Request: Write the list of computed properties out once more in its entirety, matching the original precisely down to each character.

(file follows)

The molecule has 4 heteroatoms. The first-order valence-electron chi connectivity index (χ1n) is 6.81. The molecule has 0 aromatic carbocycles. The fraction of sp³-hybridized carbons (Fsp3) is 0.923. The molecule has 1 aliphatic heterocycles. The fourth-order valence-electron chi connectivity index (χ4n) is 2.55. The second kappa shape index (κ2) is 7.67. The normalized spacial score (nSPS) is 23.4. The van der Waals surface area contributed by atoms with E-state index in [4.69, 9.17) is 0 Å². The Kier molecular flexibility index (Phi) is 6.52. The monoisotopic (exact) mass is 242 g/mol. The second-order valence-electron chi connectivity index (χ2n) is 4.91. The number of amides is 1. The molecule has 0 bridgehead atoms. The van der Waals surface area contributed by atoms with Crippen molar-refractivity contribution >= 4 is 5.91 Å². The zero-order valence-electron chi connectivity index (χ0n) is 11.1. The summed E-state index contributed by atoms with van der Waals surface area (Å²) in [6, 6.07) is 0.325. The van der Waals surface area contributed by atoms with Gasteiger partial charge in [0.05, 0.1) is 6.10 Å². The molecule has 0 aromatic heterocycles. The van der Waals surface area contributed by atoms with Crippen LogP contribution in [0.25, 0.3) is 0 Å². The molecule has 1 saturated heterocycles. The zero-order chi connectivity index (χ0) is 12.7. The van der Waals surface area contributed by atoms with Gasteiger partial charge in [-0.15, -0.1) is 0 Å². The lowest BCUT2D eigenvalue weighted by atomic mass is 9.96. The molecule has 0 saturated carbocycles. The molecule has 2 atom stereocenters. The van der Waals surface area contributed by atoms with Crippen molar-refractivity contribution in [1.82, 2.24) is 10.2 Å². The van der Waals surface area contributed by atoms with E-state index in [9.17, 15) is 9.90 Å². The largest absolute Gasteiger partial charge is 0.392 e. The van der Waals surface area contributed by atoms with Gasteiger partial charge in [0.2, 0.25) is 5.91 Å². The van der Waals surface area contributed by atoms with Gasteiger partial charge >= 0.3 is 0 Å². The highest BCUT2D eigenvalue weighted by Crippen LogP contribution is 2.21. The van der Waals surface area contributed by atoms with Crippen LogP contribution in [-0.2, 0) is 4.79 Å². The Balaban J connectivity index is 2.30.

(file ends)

The molecule has 4 heteroatoms. The first-order valence-electron chi connectivity index (χ1n) is 6.81. The molecule has 0 aromatic carbocycles. The fraction of sp³-hybridized carbons (Fsp3) is 0.923. The molecule has 1 aliphatic heterocycles. The fourth-order valence-electron chi connectivity index (χ4n) is 2.55. The second kappa shape index (κ2) is 7.67. The normalized spacial score (nSPS) is 23.4. The van der Waals surface area contributed by atoms with E-state index in [4.69, 9.17) is 0 Å². The Kier molecular flexibility index (Phi) is 6.52. The monoisotopic (exact) mass is 242 g/mol. The second-order valence-electron chi connectivity index (χ2n) is 4.91. The number of amides is 1. The molecule has 0 bridgehead atoms. The van der Waals surface area contributed by atoms with Crippen molar-refractivity contribution >= 4 is 5.91 Å². The zero-order valence-electron chi connectivity index (χ0n) is 11.1. The summed E-state index contributed by atoms with van der Waals surface area (Å²) in [6, 6.07) is 0.325. The van der Waals surface area contributed by atoms with Gasteiger partial charge in [0.05, 0.1) is 6.10 Å². The molecule has 0 aromatic heterocycles. The van der Waals surface area contributed by atoms with Crippen LogP contribution in [0.25, 0.3) is 0 Å². The molecule has 1 saturated heterocycles. The zero-order chi connectivity index (χ0) is 12.7. The van der Waals surface area contributed by atoms with Gasteiger partial charge in [-0.15, -0.1) is 0 Å². The lowest BCUT2D eigenvalue weighted by atomic mass is 9.96. The molecule has 0 saturated carbocycles. The molecule has 2 atom stereocenters. The van der Waals surface area contributed by atoms with Crippen molar-refractivity contribution in [1.82, 2.24) is 10.2 Å². The van der Waals surface area contributed by atoms with E-state index in [9.17, 15) is 9.90 Å². The largest absolute Gasteiger partial charge is 0.392 e. The van der Waals surface area contributed by atoms with Gasteiger partial charge in [0.2, 0.25) is 5.91 Å². The van der Waals surface area contributed by atoms with Gasteiger partial charge >= 0.3 is 0 Å². The highest BCUT2D eigenvalue weighted by Crippen LogP contribution is 2.21. The van der Waals surface area contributed by atoms with Crippen LogP contribution in [-0.2, 0) is 4.79 Å². The Balaban J connectivity index is 2.30.